bne's Billionaires Club

By bne IntelliNews April 2, 2012

bne -

Name: Timur Kulibayev

Country: Kazakhstan

Estimated wealth: $1.3bn

Kulibayev, son-in-law of President Nursultan Nazarbayev, is probably Kazakhstan's most influential businessman. Since the 1990s, he has held several top positions at state oil and gas company KazMunaiGas and other state energy companies, as well as being chairman of the boards of several of the country's largest state-owned companies including railways operator KazakhstanTemirZholy and atomic energy company Kazatomprom. Together with his wife Dinara, he owns a majority stake in Halyk Bank, Kazakhstan's second largest bank by assets. Until December, Kulibayev headed Kazakhstan's $80bn sovereign wealth fund and state holding company Samruk-Kazyna, but was sacked after the December 16 violence in the oil town of Zhanaozen. However, he remains the most important figure in Kazakhstan's oil and gas industry, which is the backbone of the economy, and has retained his position on the board of directors of Russia's Gazprom. Kulibayev's current position is unclear; he is expected to return to a top position in the government or at one of the state-owned enterprises, but it is not known when or where. Kulibayev is one of several men believed to be a potential successor to Nazarbayev, but he has kept a low profile personally and rarely speaks in public. He also turned down a suggestion that the Atameken business union which he heads be turned into a political organisation.

Name: Nurzhan Subkhanberdin

Country: Kazakhstan

Estimated wealth: $1.1bn

Subkhanberdin is the founder and chairman of Kazkommertsbank, Kazakhstan's second largest bank by assets. He also has holdings in companies across the energy, telecoms, transport and media sectors in Kazakhstan through his shareholding in Central Asian Investment Company. Subkhanberdin attended Moscow State University with President Nazarbayev's son-in-law, Timur Kulibayev, and is known to be close to Kazakhstan's first family. Subkhanberdin's relationship with the top echelons of power led to Kazkommertsbank being considered the "government's bank". When the financial crisis hit Kazakhstan in 2007, Subkhanberdin's powerful connections helped to ensure the bank's survival despite its over-exposure to the real estate sector.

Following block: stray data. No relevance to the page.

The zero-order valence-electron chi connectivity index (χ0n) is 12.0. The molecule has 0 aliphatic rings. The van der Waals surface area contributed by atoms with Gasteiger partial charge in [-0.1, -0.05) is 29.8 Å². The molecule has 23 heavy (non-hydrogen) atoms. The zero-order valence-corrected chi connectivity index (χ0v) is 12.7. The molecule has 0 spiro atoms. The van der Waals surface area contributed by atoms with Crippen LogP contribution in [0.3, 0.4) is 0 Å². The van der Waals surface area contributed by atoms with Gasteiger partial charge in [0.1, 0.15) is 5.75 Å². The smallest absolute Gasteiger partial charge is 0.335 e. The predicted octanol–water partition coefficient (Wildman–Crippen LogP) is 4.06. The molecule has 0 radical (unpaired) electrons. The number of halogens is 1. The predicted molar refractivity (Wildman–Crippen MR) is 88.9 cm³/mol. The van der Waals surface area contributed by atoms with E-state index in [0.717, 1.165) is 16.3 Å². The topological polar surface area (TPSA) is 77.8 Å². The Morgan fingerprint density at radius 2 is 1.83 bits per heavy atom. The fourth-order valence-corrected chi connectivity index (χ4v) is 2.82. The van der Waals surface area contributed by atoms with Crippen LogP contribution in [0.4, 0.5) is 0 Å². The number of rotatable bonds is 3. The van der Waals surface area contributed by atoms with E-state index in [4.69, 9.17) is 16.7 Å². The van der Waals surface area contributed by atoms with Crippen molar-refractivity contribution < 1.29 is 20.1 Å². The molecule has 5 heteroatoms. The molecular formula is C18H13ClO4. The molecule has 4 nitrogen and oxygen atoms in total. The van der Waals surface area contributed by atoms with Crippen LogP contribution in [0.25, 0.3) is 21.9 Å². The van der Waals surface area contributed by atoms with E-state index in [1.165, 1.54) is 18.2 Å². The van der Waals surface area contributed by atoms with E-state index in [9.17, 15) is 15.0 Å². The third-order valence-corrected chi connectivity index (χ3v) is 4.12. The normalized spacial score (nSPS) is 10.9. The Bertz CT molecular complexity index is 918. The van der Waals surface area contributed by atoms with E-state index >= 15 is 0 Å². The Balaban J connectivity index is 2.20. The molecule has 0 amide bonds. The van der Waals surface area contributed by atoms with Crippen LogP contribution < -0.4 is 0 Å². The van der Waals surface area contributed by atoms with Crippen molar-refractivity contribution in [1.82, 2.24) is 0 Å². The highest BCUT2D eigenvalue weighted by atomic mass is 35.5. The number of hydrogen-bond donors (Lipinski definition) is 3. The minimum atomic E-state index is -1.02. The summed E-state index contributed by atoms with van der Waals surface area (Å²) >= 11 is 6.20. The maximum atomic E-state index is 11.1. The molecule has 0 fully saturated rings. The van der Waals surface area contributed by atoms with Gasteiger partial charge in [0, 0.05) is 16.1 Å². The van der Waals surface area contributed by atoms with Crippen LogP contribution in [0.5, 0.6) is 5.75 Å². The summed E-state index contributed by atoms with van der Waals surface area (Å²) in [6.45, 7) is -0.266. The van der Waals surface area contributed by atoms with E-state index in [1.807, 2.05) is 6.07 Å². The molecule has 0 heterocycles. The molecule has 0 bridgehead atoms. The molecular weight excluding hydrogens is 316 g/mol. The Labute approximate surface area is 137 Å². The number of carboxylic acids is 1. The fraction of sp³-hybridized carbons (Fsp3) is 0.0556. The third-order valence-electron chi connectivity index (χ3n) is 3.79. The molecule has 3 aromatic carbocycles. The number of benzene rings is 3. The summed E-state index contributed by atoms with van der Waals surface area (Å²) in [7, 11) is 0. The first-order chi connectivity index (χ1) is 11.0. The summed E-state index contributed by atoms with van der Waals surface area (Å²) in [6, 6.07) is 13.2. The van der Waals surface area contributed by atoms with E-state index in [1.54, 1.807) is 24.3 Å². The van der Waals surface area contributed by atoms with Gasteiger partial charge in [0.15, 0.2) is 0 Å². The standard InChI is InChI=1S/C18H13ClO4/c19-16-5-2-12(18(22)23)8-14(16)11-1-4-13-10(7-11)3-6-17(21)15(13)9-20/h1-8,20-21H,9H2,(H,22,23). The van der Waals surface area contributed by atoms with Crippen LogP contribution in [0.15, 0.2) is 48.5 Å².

Name: Alexander Mashkevitch

Country: Kazakhstan/Israel

Estimated wealth: $3.3bn

Mashkevitch is one of so-called "ENRC trio" together with long-time business associates Patokh Chodiev and Alijan Ibragimov. The three men started working together during the perestroika era, and after independence scooped up some of Kazakhstan's largest chromium, alumina and energy assets. These were merged together to form Eurasian Natural Resources Company, which listed on the London Stock Exchange in December 2007 with a market capitalisation of around £6.8bn - catapulting the Kazakhstan-based company straight into the FTSE 100. Mashkevitch retains his Kazakh citizenship despite also holding an Israeli passport and rarely spends more than a month of each year in Kazakhstan. He is friendly with Kazakh President Nursultan Nazarbayev and on occasion has liaised between the Kazakhstani and Israeli governments.

Name: Patokh Chodiev

Country: Uzbekistan/Belgium

Estimated wealth: $3.3bn

Another of the ENRC trip, Chodiev was born in Uzbekistan, made his fortune as a co-founder of ENRC in Kazakhstan, but now lives mainly in London under a Belgian passport. A former Japanese language student, he launched his first business employing the Blind Workers Workshop in Moscow to make plastic bags, before joining up with Ibragimovich and Mashkevitch in the metals and mining sector.

Name: Mukhtar Ablyazov

Country: Kazakhstan

Estimated wealth: could be up to $10bn